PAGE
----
Boston-based consulting from Karen Clark & Company argues that the short-term models used by the three largest catastrophe modeling firms “significantly overestimated” cumulative losses for the last three North American hurricane seasons.
“This latest study further supports our previous findings that a short time horizon is not sufficient for credibly estimating insured losses from hurricanes,” firm CEO Karen Clark said in a press statement.
In the firm’s second annual study of near term hurricane models, the firm said AIR Worldwide, EQECAT and Risk Management Solutions projected near term insured loss levels at least 35 percent above the long-term average of $40 billion for the period 2006 through 2010.
Actual losses for the period turn out to be $13.3 billion, markedly lower than each firm’s near term projections and one-third the long-term cumulative average of $40 billion.
Clark argues that near term models — which were introduced in 2006 following Hurricane Katrina and Wilma — continue to provide problematic data to the insurance industry.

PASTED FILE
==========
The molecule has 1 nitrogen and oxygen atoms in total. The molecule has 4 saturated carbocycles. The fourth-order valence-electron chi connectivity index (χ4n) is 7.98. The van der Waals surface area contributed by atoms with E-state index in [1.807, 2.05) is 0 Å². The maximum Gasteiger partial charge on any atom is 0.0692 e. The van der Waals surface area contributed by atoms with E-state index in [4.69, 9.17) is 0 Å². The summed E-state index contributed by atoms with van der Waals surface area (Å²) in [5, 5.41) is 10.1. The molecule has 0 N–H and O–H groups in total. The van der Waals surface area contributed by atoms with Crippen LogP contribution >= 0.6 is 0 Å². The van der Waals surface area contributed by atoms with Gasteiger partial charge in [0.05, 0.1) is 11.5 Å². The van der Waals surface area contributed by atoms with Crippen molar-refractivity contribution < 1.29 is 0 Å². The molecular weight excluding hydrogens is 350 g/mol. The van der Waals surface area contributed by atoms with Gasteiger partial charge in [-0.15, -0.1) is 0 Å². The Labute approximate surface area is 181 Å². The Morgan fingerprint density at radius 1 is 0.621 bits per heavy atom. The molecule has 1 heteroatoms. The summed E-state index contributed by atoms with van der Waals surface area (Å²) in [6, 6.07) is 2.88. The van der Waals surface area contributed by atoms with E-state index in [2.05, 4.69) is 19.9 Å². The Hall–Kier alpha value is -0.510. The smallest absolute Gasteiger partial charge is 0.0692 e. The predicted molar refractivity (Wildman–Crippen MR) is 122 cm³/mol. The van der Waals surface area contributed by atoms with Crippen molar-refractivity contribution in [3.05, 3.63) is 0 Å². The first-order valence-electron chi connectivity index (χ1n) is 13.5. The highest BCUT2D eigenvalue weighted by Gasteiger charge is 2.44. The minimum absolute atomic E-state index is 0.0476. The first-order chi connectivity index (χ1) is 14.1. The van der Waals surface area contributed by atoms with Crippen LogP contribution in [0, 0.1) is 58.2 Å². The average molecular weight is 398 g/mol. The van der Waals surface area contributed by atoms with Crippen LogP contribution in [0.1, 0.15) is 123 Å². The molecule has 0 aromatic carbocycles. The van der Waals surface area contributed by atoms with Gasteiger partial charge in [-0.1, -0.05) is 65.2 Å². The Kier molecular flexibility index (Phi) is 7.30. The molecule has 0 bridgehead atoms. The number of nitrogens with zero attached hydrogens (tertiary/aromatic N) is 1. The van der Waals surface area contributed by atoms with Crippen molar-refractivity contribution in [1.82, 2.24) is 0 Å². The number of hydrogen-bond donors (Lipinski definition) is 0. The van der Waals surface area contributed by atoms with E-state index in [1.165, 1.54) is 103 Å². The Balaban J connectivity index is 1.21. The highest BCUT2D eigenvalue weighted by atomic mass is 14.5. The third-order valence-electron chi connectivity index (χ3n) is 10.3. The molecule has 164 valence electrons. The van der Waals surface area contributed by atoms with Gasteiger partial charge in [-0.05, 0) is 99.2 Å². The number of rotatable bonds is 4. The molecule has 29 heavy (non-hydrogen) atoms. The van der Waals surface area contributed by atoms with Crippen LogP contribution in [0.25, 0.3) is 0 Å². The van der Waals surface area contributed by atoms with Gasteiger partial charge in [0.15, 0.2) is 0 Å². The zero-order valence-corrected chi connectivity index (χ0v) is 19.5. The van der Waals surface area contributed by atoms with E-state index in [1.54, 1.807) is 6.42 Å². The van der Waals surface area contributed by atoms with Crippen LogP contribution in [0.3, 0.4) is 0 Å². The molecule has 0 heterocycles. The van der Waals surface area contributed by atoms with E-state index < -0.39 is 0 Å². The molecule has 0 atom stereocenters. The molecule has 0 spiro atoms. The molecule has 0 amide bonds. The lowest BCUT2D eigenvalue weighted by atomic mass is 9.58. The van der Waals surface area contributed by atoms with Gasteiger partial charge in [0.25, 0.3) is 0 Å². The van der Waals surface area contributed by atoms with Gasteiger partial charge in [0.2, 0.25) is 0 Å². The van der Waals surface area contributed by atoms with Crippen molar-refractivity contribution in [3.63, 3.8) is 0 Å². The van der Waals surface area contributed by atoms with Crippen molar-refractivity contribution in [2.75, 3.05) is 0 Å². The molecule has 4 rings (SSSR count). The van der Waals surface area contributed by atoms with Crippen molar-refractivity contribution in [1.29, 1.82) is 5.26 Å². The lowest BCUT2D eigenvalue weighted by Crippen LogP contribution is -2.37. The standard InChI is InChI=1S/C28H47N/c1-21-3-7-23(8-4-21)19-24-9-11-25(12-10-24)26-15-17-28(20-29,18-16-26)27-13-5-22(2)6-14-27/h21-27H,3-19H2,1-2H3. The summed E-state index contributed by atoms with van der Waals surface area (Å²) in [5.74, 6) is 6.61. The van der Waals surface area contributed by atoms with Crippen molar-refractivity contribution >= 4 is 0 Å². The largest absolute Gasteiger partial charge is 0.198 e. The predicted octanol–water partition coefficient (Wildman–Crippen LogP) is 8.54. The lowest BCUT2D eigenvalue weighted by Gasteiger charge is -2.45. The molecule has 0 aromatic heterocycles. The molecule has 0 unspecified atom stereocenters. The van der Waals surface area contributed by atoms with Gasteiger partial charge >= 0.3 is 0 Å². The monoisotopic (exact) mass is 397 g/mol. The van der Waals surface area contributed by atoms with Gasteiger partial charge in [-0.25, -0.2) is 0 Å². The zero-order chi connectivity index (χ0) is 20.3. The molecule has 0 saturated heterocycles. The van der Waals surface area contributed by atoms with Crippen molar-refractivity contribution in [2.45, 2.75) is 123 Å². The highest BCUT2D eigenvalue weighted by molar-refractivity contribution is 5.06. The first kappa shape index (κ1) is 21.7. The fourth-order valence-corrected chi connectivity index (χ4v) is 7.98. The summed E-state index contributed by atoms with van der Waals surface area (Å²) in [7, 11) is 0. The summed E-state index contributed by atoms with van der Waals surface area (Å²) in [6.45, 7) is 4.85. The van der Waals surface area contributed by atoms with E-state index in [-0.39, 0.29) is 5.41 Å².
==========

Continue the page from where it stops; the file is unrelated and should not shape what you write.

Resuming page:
“Hurricane activity changes markedly year to year, and the 2004 and 2005 seasons have proven not to be harbingers of a continuing trend,” Clark said. “Given all the uncertainties, near term projections do not have sufficient credibility to be used for important insurance applications such as product pricing and establishing solvency standards.”
According the report, the 2009 Atlantic hurricane season was below average in the number of named storms, hurricanes and major hurricanes, and was the lowest frequency year since 1997.
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